The Deputy Prime Minister of Ukraine, Iryna Vereshchuk, has urged Ukrainians who have left the embattled nation to stay in their host nations until spring. She says that Ukraine’s energy system “will not cope” if they return.

“We need to survive the winter,” Vereshchuk said, citing Russia’s recent attacks targeting energy infrastructure and causing blackouts across the country.

On Oct. 18, President Zelensky said that the strikes had “destroyed” a third of Ukraine’s power stations, adding that it was just one of many reasons why there is “no space left for negotiations with [Russian President Vladimir] Putin’s regime.”

Speaking on Ukrainian television on Oct. 25, Vereshchuk emphasized the seriousness of the situation, saying “we need to survive the winter” and warning that “the situation will only get worse.”

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“You see what Russia is doing,” she added, addressing Ukrainian refugees, of which the United Nations’ (UN) refugee agency estimates to number at least 7.7 million. “If it is possible, stay abroad for the time being.”

According to the agency, approximately one-quarter of Ukraine’s total population had left Ukraine for safer European nations by March 20, with 90 percent being women and children.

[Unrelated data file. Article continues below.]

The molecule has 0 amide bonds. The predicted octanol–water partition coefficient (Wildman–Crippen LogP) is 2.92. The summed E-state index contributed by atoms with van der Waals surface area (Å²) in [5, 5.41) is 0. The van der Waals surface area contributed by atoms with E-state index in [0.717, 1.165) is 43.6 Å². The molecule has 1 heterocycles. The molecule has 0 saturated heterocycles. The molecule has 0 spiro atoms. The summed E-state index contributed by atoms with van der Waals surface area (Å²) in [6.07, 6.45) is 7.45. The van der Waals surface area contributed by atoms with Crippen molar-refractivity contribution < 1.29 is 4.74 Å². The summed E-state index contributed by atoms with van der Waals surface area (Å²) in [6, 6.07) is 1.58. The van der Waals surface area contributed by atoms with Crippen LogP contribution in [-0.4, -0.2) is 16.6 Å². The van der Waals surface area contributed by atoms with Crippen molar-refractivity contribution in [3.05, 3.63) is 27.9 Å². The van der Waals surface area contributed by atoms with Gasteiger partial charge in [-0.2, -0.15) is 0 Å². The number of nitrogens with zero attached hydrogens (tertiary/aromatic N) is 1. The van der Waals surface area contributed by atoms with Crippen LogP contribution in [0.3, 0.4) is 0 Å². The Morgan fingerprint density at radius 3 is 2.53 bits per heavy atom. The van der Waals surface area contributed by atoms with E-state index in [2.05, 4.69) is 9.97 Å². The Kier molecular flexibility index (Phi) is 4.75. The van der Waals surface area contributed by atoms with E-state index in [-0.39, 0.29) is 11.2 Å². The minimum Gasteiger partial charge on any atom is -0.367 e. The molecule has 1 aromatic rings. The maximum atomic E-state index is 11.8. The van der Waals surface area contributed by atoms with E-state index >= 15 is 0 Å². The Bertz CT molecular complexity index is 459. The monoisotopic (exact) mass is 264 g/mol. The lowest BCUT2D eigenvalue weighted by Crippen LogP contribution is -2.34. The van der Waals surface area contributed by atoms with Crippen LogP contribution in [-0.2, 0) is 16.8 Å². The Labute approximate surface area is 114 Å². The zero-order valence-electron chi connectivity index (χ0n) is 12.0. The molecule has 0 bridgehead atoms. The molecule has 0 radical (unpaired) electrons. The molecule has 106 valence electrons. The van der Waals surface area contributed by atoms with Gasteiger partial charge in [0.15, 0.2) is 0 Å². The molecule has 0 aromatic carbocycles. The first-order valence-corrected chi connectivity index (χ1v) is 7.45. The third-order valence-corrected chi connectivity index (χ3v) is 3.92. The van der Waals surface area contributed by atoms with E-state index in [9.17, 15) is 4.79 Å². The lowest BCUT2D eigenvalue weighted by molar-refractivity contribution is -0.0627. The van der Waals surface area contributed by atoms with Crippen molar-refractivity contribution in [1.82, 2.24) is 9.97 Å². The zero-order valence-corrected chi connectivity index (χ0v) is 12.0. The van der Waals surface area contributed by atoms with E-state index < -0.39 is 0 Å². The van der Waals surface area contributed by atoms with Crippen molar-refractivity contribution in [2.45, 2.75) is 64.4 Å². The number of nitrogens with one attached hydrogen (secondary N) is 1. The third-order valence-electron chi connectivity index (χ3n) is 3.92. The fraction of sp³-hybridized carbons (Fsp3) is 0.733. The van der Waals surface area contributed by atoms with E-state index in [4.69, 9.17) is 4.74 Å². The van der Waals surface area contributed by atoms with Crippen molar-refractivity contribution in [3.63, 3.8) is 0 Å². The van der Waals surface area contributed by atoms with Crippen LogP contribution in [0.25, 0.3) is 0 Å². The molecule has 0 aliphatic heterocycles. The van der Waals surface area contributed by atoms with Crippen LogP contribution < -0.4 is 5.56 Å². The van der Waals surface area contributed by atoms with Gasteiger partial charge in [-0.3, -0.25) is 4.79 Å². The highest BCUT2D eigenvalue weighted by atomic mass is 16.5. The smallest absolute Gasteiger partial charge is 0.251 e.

By the end of March, over half of all children in Ukraine had been taken to other countries, with Russia’s brutal and unprovoked invasion creating the largest refugee crisis since World War II.

ISW Russian Offensive Campaign Assessment, July 21, 2024
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Many want to return home

Talking to the BBC on Oct. 13, 32-year-old Ukrainian refugee Maryna Naumenko said that life in her temporary host city of Glasgow, Scotland, was comfortable.

“We are lucky because they are really great, they really support us a lot and give us freedom,” she said.

“We hope that we will win this war and we will be able to come home. We want to go home because part of my family – my husband, my father – they are in Ukraine, in Kyiv. It is great here [in Scotland], but we feel like our soul, part of our family, is at home.”

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Also in Glasgow, 35-year-old Olena Bolotova, who fled her home in Kharkiv with her 13-year-old son, told the BBC she was “very glad” to stay in “a beautiful city with an ancient history – but that longer-term housing was a concern.”

“It’s a problem to find it by ourselves because in Scotland there are lots of rules,” she said, adding that “it’s not easy for Ukrainians to rent apartments here” due to being unable to meet criteria set out by landlords or find the money for a deposit.

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